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Flashcards in Running of Covenants Deck (37)
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1

Hua Chiao Commercial Bank Ltd v Chiphua Industries Ltd

Running of Covenants

Land

‘touch and concern’ land or ‘have reference to the subject matter of the lease' defined as whether the covenants affect landlord and tenant in their roles as landlord or tenant as opposed to personally?

2

Original Parties

Privity of Contract

Pre-1996

  • In leases created before 1 January 1996, the original tenant and landlord's liability continues for the full duration of a lease term, even after an assignment of either the reversion (landlord’s interest) or the lease (tenant’s interest).
  • This is a result of privity of contract, express wording of the contract, and s79 LPA 1925

3

Thursby v Plant [1690]

Original Parties

Privity of Contract

Pre-1996

Tenant is still liable having disposed of the lease

4

Stuart v Joy [1904]

Original Parties

Privity of Contract

Pre-1996

Landlord is liable having disposed of freehold

5

Privity of Estate

Running of Covenants

Leases

  • As the landlord and tenant are each owners of a legal estate in the property, there is said to be privity of estate between them. Privity of estate exists between any current landlord and current tenant of the property.
  • Upon assignment of a lease, there will no longer be privity of estate between original landlord and tenant. It will now exist between current landlord and current tenant.

6

Spencer's Case [1583]

Assignees of a Lease

Privity of Estate

Running of Covenants

Leases

  • Assignee gets benefit and burden of all covenants if:
    • Must be privity of estate between the parties
    • A legal lease – Boyer v Warbey [1953]
    • Legally assigned – Cox v Bishop [1857]
    • Covenant must touch and concern land - Hua Chiao Commercial Bank Ltd v Chiphua Industries Ltd

7

Examples of tenant covenants that’ touch and concern’ the land

  • To pay rent
  • to repair
  • to decorate
  • to use only in stipulated fashion
  • not to assign without consent
  • not to make alterations
  • to insure premises

8

Examples of landlord covenants that’ touch and concern’ the land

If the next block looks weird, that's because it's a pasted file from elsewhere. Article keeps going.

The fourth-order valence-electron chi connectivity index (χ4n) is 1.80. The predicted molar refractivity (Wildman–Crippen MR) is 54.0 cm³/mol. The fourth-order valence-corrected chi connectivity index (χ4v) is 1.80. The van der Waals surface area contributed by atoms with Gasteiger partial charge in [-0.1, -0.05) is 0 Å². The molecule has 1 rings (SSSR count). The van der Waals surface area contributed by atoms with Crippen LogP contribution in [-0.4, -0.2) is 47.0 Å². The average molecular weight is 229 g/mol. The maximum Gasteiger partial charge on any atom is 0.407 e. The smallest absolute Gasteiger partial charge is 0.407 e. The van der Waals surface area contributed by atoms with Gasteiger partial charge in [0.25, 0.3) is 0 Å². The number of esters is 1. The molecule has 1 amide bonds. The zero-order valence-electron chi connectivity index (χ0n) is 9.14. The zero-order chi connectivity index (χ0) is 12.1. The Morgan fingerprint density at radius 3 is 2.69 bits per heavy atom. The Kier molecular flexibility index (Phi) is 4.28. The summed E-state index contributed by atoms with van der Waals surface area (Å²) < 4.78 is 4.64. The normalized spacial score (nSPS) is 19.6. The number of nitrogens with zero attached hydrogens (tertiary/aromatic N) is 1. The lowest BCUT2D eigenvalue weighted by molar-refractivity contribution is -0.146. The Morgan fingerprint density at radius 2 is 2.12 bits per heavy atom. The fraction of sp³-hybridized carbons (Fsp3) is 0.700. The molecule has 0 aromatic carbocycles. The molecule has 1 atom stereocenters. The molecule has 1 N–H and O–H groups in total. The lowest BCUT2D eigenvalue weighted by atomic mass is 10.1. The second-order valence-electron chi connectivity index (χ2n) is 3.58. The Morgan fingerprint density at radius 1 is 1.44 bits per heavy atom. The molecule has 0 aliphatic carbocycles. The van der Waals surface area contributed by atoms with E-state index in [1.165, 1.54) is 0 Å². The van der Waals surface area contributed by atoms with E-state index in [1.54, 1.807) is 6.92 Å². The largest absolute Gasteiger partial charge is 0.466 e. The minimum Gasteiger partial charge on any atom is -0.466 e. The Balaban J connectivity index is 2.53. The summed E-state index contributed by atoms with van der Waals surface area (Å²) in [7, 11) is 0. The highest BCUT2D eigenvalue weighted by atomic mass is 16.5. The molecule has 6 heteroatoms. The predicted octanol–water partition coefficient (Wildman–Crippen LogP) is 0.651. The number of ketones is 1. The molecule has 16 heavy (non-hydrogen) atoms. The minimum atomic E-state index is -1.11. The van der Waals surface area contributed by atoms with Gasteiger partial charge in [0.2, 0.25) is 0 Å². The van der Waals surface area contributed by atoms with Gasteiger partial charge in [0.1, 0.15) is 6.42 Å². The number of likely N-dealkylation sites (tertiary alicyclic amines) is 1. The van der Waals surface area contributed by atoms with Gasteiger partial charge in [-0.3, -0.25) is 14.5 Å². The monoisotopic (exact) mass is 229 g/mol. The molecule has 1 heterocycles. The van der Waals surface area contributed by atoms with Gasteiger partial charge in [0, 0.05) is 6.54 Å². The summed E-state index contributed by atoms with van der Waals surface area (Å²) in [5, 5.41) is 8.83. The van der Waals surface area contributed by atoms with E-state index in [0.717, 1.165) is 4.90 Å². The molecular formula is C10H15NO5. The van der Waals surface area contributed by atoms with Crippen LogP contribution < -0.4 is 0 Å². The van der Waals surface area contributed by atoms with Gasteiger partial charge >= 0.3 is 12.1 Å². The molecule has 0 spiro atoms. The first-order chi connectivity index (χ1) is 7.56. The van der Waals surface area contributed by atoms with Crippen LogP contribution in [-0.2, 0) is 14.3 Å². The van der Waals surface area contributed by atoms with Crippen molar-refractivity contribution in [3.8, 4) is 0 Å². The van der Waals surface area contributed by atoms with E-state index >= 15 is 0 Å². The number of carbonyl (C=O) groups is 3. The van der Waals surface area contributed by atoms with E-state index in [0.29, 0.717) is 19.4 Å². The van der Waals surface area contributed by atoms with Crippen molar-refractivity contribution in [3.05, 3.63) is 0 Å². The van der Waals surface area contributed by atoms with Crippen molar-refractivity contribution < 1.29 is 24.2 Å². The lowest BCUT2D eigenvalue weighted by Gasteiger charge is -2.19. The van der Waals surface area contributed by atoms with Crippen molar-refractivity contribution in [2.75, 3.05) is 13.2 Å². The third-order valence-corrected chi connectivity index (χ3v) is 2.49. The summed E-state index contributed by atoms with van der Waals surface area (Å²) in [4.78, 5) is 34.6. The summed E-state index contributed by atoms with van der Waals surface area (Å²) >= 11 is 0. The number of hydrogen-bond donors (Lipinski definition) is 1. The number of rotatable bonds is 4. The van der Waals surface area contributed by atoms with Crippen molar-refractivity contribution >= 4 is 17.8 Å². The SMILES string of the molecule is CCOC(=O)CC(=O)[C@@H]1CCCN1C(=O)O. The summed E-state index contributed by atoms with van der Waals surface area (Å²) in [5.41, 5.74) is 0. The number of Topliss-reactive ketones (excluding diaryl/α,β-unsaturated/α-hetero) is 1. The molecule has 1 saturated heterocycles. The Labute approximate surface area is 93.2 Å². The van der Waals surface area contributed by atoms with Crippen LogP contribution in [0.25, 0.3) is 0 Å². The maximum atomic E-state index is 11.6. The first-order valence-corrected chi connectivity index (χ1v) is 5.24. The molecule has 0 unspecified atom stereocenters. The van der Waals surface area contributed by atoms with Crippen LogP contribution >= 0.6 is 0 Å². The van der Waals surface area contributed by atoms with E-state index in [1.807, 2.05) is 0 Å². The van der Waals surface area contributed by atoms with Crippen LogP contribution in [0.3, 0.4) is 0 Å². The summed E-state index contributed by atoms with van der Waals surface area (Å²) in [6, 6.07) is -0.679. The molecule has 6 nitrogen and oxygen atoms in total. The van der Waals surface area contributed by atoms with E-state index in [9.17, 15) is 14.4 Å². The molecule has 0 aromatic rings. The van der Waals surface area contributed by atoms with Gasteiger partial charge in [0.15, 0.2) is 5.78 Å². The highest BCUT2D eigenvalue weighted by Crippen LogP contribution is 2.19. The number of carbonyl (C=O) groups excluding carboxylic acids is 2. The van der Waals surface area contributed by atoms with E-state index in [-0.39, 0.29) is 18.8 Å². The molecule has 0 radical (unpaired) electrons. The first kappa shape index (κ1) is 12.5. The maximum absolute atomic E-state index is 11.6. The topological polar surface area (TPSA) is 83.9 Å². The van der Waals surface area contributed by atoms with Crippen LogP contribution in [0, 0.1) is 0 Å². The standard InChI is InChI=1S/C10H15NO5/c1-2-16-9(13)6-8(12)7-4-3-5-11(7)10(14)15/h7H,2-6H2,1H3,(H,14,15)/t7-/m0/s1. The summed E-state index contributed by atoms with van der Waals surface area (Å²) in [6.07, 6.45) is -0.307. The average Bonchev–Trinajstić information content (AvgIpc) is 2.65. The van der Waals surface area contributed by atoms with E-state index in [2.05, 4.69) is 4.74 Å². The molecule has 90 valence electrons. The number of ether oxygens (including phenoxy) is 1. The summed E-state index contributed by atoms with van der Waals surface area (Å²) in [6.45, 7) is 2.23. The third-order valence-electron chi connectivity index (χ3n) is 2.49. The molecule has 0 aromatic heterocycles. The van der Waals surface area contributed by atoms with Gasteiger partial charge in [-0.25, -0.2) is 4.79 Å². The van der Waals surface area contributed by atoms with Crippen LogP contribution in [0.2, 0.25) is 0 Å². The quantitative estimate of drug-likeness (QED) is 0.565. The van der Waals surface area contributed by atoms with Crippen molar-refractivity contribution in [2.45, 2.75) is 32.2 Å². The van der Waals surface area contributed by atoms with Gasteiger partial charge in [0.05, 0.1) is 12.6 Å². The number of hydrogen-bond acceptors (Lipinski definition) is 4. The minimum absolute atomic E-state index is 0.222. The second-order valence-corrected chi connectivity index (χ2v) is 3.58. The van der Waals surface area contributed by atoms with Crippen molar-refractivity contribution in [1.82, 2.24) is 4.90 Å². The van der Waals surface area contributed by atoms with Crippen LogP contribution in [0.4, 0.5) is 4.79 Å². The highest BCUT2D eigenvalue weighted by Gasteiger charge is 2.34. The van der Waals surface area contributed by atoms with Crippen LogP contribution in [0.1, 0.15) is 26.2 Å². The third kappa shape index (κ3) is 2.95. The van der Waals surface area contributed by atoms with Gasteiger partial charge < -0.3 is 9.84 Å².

• renew the lease at end of term
  • supply premises with water
  • not to build on adjoining land

9

Examples of covenants that have been held not to touch and concern land

  • not to employ certain persons
  • to give the lessee right of first refusal on adjoining land
  • sell the reversion to the lessee
  • pay the tenant compensation at the end of the lease if a new lease is not granted

10

Estates Gazette Ltd v Benjamin Restaurant Ltd [1994]

Assignees of a Lease

Privity of Estate

Running of Covenants

Leases

  • Assignee’s liability only lasts whilst he is in position of tenant
  • Tenant will still be liable if he makes direct covenant with L for assignee’s breaches

11

Moule v Garrett [1872]

Assignees of a Lease

Privity of Estate

Running of Covenants

Leases

  • A person is entitled to recover any money paid out from the person who’s defaulted on their legal responsibilities.
  • An original tenant can sue directly a subsequent assignee in respect of breaches committed by the assignee. Action cannot be taken against subtenants.

 

12

LPA 1925 s77(1)(c)

Assignees of a Lease

Pre-1996

Privity of Estate

Running of Covenants

Leases

  • In respect of an unregistered lease, every assignment for valuable consideration shall be deemed to include a covenant by the assignee with the assignor to pay the rent and to perform all the covenants touching and concerning the land for the remainder of the lease.
  • Implies a direct covenant into the deed of the assignment and so the original tenant is able to sue his assignee under ordinary rules of contract.

13

LRA 2002 Sch 12 para 20

Assignees of a Lease

Pre-1996

Privity of Estate

Running of Covenants

Leases

  • In respect of an registered lease, every assignment for valuable consideration shall be deemed to include a covenant by the assignee with the assignor to pay the rent and to perform all the covenants touching and concerning the land for the remainder of the lease.
  • Implies a direct covenant into the deed of the assignment and so the original tenant is able to sue his assignee under ordinary rules of contract.

14

RPH Ltd v Mirror Group Newspapers and Mirror Group Holdings [1992]

Assignees of a Lease

Pre-1996

Privity of Estate

Running of Covenants

Leases

Suing the assignee is of limited practical value because if the assignee had money, the landlord would have sued him first instead of the original tenant.

  • Original tenant sued and held liable for £2m of unpaid rent – they were insolvent so not worthwhile

15

LT(C)A 1995, SS17-20

Assignees of a Lease

Privity of Estate

Running of Covenants

Leases

  • Protect the original tenant much more ROBUSTLY
  • Apply to ALL leases whenever created
  • S.18:  former T not liable for unforeseen variations to lease which were made after he assigned the lease and were not anticipated in the lease
  • S.17warning notice of rent/fixed charge claim on former T to be served within 6 months of claim arising (landlord can only claim 6 months arrears this way)
  • S.19-20:  former T can claim overriding lease within 12 months of paying out for rent/fixed charge claim ONLY

16

LPA 1925, s141 and 142

Assignment of Landlord's Reversion

Privity of Estate

Pre-1996

Running of Covenants

Leases

  • S.141 LPA 1925 passes the benefit of T’s covenants to new L (so he can sue)
  • S.142 LPA 192 passes the burden of L’s covenants to new L (so he can be sued)
  • Covenant must relate to the subject matter of the lease: personal covenants do not pass
  • Strange effect – If a landlord assigns his reversion, he can no longer sue the tenant for breaches committed before the date of the assignment: the right passes to the purchaser, who gains the right to sue the tenant even for breaches of covenant committed before the reversion was assigned to him.